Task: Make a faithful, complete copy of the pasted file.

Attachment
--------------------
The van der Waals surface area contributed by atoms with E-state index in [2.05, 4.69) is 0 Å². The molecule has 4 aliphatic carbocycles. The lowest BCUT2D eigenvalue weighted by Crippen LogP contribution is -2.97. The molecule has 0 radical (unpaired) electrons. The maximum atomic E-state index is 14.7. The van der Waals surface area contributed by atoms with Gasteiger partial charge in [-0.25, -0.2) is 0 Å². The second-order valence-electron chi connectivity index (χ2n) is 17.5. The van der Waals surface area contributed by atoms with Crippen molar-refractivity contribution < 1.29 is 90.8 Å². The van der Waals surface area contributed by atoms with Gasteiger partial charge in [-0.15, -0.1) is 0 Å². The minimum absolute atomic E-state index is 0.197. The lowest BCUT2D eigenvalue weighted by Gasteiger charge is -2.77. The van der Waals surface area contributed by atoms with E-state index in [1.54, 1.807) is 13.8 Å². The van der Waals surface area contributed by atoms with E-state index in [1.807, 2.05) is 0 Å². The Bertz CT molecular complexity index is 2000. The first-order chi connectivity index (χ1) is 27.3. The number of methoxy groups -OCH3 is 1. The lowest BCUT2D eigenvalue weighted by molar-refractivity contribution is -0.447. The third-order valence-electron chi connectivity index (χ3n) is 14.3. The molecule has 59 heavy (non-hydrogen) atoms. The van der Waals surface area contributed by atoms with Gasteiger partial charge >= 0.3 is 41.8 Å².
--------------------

The van der Waals surface area contributed by atoms with E-state index in [2.05, 4.69) is 0 Å². The molecule has 4 aliphatic carbocycles. The lowest BCUT2D eigenvalue weighted by Crippen LogP contribution is -2.97. The molecule has 0 radical (unpaired) electrons. The maximum atomic E-state index is 14.7. The van der Waals surface area contributed by atoms with Gasteiger partial charge in [-0.25, -0.2) is 0 Å². The second-order valence-electron chi connectivity index (χ2n) is 17.5. The van der Waals surface area contributed by atoms with Crippen molar-refractivity contribution < 1.29 is 90.8 Å². The van der Waals surface area contributed by atoms with Gasteiger partial charge in [-0.15, -0.1) is 0 Å². The minimum absolute atomic E-state index is 0.197. The lowest BCUT2D eigenvalue weighted by Gasteiger charge is -2.77. The van der Waals surface area contributed by atoms with E-state index in [1.54, 1.807) is 13.8 Å². The van der Waals surface area contributed by atoms with E-state index in [1.807, 2.05) is 0 Å². The Bertz CT molecular complexity index is 2000. The first-order chi connectivity index (χ1) is 27.3. The number of methoxy groups -OCH3 is 1. The lowest BCUT2D eigenvalue weighted by molar-refractivity contribution is -0.447. The third-order valence-electron chi connectivity index (χ3n) is 14.3. The molecule has 59 heavy (non-hydrogen) atoms. The van der Waals surface area contributed by atoms with Gasteiger partial charge >= 0.3 is 41.8 Å².